Billed as Europe’s biggest cultural festival on Palestine, thousands arrived expecting to partake in a celebration of the rich heritage of the holy land and to experience reality as it is endured by millions of Palestinians living under the brutal occupation of Israel.
The two-day festival of music, art, culture blended with sharp lectures and powerful poems opened at Olympia London Exhibition Centre yesterday to the delight of countless families determined not to miss out on the spectacle.
Organisers of Palestine Expo had fought back against attempts by a pro-Israeli group with close ties to Israel’s Ministry of Foreign Affairs to have it closed down. Their efforts to muzzle free speech by blocking the two-day event threatened London’s reputation as one of the global centres of cosmopolitanism including the UK’s rich tradition of freedom of speech.
The UK lawyers for Israel, though, were not the only ones to hurl into desperate and frantic mudsling against the organisers, Friends of Al Aqsa (FOA) and the dozens of other co-partners who helped organise the event. Israeli Public Security Minister, Gilad Erdan, suffered a similar defeat and failed to block Palestinian member of the Israeli Knesset, Yousef Jabareen, from taking part at the Palestine Expo where the Al-Jabha (Hadash) representative delivered a talk on the “deal of the century”.
Anti-Palestinians, like the Israeli security minister, accuse PalExpo organisers of anti-Semitism and promoting the Boycott, Divestment and Sanctions (BDS) movement.
Inside the vast exhibition hall visitors were greeted with a festival of art and music, as they immersed themselves into the Palestinain experience through the countless curations of work related to the past, present and future of Palestine. The Al Bayt stall appeared to visitors as though it were a space frozen in time. Neatly configured with ornate utensils for the simple joy of enjoying coffee, it displayed the art of Palestinain hospitality in its finest.
A few meters away, poets and storytellers were seated in an oriental space bespread with colourful cushions for children and parents to hear the tales of prophets of the three Abrahamic faiths and their travels through the holy land, shaping its history.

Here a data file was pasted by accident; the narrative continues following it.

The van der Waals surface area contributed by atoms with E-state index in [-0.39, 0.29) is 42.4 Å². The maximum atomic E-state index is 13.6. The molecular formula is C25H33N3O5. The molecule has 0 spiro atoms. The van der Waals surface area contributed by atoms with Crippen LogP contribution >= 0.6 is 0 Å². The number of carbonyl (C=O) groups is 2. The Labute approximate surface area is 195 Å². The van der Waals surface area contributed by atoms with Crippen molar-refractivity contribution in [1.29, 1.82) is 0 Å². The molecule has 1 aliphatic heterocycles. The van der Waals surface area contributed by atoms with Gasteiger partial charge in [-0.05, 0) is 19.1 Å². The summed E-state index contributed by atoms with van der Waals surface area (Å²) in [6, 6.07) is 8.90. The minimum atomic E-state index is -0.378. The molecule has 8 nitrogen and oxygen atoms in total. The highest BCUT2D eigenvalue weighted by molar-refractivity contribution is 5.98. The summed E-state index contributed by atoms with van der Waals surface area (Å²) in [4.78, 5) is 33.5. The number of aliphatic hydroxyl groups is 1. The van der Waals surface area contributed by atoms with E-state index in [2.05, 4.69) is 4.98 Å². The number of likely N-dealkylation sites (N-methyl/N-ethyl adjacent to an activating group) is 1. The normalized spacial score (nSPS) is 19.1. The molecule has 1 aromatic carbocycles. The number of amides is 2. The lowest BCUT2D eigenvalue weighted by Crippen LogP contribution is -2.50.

Echoing in the background were the sounds of traditional Palestinian dance and dabka choreographed by young artists and musicians. For aspiring chefs and those who fear burning all the cooking, MEMO’s resident chef Maha Salah hosted talks on the Palestinian Pantry with modern twists on traditional ingredients and easy to follow recipes.
Best selling Palestinian chef Joudie Kalla was also at MEMO’s stall signing copies of her latest cookbook “Baladi”.
Amongst the dozens of interactive installation was a model of a checkpoint. Though the oppression and humiliation endured by tens of thousands of Palestinians daily at Israeli checkpoint is impossible to replicate, the model posed an impressive sight. Other features of the occupation were also graphically portrayed, such as the impact of the occupation on Palestinian education and healthcare.
Visitors also got a glimpse of the cruelty of the siege and occupation through a visual display of the countless everyday objects that are banned from entering the besieged Gaza Strip. The reality of the subjugation of Palestinians is brought to life also through a model of Israel’s imposing eight metre high Separation Wall that cuts into the West Bank splitting Palestinain families and annexing their land. The wall has been deemed illegal under international law with the UN saying it should be demolished.
Young visitors to the Expo got the opportunity to knock down this “apartheid wall” through w game of “10 block bowling”.
Nearby a model of Gaza’s Shifa Hospital outlines how medical teams in the besieged enclave face many challenges completing their day to day activity. They outlined routine procedures carried out in the UK which become life threatening in Gaza.
Upstairs, journalists, politicians and activists selected from all over the world, including from Israel, gathered to speak of the political experience of Palestinians and the future of their struggle. Among the topics debated in the conference was the fate of Jerusalem; Israel’s Nation-State Bill which sets into law that Arab citizens are second class; the Gaza March of Return; BDS and the “deal of the century”.